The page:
Weight and Consequences
Mike (Billy Gardell) and Molly (Melissa McCarthy) are fat. As though that weren’t quite apparent, the opening scenes of CBS’ new sitcom Mike & Molly features the two separately discussing their weight issues with respective friends and family. Despite their concerns about their weight, Mike and Molly are able to laugh about it too, along with everyone else they know. In fact, the premiere episode dropped more fat jokes than an episode of The Sopranos dropped the “f-bomb.”
The very first line of dialogue in the series points out that Mike is a “large” man, and the gags at his expense continue through the opening scene. Mike’s cop partner, Carl (Reno Wilson), even notes that he would shoot the pathetic Mike, but, “I don’t have enough chalk to outline your body.” Switch to Molly’s home, where she’s with her mother Joyce (Swoosie Kurtz) and voluptuous stoner sister Victoria (Katy Mixon). Molly is working valiantly to burn calories on an exercise machine while the others sit and munch on double chocolate blackout cake.
If the comedy is overstated, so too is the related requisite point, that in addition to being overweight, Mike and Molly are lonely and socially awkward. Their first encounter is shaped by what we know they want. When Molly is impressed with Mike’s testimony at an Overeaters Anonymous meeting, she introduces herself and invites him to come speak to her elementary class about being a policeman. Naturally, the inept Mike blows the occasion, by concluding his heartwarming story about his dad, also a cop, by mentioning that dad fell in love with a prostitute and left his mother. A further attempt to impress Molly is blown when Mike dislocates a finger.
Still, there is little doubt that their mutual attraction will lead Mike and Molly eventually to hook up (per the show’s title). This obvious inevitability doesn’t allow for much romantic tension, thus the premiere episode takes the easy route with the fat jokes, as opposed to focusing on, say, personality quirks or emotional complexities.
In this, Mike & Molly is typical of other TV shows—usually sitcoms—that feature characters with weight problems. The most notable is Roseanne, the first series to make the characters’ weight an important part of their self-images and worldviews. Typically, the overweight character in a show is male (think: Jackie Gleason on The Honeymooners, Ed Asner on The Mary Tyler Moore Show, and Kevin James on The King of Queens, to name just a few). Lucille Ball famously had it written into her contract that Vivian Vance would always be heavier than her on I Love Lucy (and Vance was never “overweight”), but generally, overweight women haven’t appeared on TV as frequently as their male counterparts. When Delta Burke gained weight while on Designing Women, the show glossed over the change in her appearance until it could ignore it no longer, and then highlighted Suzanne’s weight in the classic “They Shoot Fat Women, Don’t They?” episode.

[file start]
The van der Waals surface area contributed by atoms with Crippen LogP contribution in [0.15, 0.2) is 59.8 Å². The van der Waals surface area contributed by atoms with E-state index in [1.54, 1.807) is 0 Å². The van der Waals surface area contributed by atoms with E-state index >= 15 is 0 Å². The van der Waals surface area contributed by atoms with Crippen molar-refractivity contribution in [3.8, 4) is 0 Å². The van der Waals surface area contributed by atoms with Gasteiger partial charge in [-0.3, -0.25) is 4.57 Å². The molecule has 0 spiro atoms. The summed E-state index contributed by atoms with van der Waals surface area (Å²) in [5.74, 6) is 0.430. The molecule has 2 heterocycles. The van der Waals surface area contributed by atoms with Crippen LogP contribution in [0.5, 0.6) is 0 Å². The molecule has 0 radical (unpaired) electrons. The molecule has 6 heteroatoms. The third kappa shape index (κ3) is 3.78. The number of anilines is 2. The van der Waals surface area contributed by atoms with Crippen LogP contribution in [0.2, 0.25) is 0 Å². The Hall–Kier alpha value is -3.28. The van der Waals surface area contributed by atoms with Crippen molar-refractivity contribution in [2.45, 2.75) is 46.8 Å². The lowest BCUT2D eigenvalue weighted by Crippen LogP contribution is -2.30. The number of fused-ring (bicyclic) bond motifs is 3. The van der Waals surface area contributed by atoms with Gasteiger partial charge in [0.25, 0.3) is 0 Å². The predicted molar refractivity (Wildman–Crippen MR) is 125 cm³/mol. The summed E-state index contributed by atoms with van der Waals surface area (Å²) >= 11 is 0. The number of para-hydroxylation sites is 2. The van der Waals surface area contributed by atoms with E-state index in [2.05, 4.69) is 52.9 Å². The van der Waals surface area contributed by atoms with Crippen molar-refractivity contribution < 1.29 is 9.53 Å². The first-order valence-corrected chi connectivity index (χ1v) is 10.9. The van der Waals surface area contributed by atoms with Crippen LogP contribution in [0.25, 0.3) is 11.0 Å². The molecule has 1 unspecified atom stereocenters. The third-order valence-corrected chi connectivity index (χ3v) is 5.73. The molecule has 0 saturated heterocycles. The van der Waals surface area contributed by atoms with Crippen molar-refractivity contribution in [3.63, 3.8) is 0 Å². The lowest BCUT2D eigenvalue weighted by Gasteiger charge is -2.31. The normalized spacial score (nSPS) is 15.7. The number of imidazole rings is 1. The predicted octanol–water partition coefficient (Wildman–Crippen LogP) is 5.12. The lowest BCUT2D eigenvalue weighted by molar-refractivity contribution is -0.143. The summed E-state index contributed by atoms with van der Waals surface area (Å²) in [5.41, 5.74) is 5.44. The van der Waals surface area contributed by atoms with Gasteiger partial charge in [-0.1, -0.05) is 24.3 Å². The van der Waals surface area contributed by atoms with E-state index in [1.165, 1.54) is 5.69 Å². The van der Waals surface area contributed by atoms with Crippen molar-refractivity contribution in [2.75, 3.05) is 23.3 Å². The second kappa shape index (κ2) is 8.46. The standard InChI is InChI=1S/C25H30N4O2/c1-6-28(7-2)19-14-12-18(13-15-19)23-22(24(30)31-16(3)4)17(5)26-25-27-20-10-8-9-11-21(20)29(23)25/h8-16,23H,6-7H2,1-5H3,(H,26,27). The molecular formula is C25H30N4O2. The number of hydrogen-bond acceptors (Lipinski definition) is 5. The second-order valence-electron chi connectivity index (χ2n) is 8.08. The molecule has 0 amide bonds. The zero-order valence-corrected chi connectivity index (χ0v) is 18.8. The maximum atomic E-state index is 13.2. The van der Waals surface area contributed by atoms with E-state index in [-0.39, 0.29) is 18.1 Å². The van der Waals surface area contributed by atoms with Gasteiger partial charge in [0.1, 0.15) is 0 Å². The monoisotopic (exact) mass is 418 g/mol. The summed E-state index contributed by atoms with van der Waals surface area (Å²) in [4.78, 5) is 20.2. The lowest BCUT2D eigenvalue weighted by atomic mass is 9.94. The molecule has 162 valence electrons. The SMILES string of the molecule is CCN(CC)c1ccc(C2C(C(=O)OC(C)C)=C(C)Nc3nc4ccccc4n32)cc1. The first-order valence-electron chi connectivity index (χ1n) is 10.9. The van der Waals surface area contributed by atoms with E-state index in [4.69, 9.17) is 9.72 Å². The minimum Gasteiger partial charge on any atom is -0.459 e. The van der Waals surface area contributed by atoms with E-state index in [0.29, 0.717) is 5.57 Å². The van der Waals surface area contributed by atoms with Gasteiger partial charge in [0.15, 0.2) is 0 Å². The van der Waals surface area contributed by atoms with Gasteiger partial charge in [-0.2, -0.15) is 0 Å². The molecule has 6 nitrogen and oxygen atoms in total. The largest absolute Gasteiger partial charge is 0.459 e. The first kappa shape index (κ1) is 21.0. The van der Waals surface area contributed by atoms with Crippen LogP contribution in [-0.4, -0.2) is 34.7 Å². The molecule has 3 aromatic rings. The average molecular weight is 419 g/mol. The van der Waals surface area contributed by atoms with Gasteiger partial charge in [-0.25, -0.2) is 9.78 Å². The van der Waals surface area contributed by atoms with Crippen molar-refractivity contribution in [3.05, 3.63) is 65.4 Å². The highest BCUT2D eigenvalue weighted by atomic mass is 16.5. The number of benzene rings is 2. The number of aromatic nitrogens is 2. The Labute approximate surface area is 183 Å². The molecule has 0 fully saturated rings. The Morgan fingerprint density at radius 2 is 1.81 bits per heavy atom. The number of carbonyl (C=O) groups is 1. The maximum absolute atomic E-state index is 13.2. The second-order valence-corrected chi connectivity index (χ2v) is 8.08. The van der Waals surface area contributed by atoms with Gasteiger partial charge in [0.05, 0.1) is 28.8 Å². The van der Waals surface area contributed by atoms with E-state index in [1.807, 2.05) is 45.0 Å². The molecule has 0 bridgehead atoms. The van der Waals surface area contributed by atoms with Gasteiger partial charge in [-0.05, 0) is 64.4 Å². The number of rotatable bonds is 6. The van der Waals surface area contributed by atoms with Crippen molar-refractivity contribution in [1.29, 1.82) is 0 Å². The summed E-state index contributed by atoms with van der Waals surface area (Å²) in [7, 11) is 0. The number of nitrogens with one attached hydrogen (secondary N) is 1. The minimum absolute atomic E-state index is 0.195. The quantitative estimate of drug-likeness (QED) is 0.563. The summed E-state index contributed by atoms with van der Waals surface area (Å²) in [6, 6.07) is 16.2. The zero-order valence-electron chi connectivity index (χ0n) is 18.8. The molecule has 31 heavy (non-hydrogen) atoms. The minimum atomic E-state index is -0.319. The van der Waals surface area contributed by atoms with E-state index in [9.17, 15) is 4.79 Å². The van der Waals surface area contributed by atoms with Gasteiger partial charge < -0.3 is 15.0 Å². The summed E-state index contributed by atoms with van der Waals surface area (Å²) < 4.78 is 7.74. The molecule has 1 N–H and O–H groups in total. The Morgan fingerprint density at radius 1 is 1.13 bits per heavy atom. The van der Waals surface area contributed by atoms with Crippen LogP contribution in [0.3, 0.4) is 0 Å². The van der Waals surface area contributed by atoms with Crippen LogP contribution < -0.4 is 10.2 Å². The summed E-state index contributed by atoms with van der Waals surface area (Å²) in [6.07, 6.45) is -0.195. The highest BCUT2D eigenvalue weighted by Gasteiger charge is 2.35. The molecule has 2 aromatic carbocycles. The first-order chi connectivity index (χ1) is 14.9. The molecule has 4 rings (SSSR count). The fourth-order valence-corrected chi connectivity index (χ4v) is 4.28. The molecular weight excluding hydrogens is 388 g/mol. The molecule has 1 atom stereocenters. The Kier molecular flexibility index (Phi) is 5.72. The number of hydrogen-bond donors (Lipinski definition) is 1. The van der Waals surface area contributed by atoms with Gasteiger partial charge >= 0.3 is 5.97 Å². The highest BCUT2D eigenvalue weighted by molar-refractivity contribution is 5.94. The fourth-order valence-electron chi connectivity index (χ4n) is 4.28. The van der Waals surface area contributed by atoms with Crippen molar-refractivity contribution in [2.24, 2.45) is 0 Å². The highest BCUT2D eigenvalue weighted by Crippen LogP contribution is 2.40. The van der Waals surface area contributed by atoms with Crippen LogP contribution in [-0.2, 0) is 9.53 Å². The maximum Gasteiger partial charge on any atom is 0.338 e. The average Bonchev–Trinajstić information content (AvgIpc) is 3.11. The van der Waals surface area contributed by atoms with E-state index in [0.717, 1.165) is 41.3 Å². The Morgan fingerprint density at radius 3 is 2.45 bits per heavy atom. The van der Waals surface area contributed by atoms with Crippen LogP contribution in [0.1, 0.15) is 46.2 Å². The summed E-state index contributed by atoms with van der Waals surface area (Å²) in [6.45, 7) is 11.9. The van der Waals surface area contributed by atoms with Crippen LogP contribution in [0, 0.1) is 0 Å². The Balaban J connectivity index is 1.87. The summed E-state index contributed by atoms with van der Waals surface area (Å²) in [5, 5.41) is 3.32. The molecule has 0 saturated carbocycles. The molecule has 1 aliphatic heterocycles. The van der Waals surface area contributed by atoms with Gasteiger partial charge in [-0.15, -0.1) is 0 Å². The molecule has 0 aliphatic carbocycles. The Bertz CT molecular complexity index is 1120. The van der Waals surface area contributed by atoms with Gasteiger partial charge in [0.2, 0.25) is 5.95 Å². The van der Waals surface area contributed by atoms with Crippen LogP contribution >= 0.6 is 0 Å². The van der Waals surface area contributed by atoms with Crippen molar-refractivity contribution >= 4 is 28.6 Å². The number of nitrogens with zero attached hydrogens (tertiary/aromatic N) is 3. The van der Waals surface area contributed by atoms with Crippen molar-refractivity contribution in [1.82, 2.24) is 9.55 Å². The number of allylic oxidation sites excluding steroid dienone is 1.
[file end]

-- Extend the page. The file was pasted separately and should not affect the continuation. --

While all of these earlier shows made mention of the overweight character’s size, sometimes cruelly, the weight wasn’t the star of the show. However, in recent years, a cultural reassessment of size has occurred, as more plus size models are finding work, and Dove drew attention for its “Real Women”, as did Fruit of the Loom for the “BeautiFull-Figured” image. Daily, we are reminded of weight problems with news stories about obesity and health, helped along by Michelle Obama’s “Let’s Move.” campaign.
Perhaps we are ready to discuss weight and size, as well as prejudices and anxieties, more openly. Mike & Molly does its part by showcasing some common insensitivities, such as the kid in Molly’s class asking Mike how he can be a cop and be fat, or Molly wishing for a time when she can go to a club without “every queen in the place leaping on me like I’m a gay pride float.” Similarly, the show explores the temptation to use food as a crutch, as Mike goes off his diet in response to his botched interactions with Molly.
Still, the preponderance of fat jokes raises doubts about the show’s earnestness. No one is admonished for making the jokes, and no one points out their meanness. When Carl says Mike could get Molly with just a taffy apple, it reinforces the idea that an overweight person’s world is regulated by food. Mike breaks his finger when a table collapses under his own weight, telling viewers that size is an appropriate source of slapstick humor. That Mike and Molly so frequently engage in self-deprecating humor bolsters the stereotype of the “jolly fat person.”
When the subject isn’t their size, Mike and Molly are likable people (although it is discomforting to see Molly repeatedly scream at her school kids to “shut up”). And, frankly, the premiere’s funniest don’t focus on weight (these are also the lines featured most frequently in trailers, suggesting that someone is aware of the line the fat jokes are walking). Let’s hope for a time—soon—when Mike & Molly runs out of fat jokes and moves on to explore the dynamics of two people falling in love while working to overcome personal demons.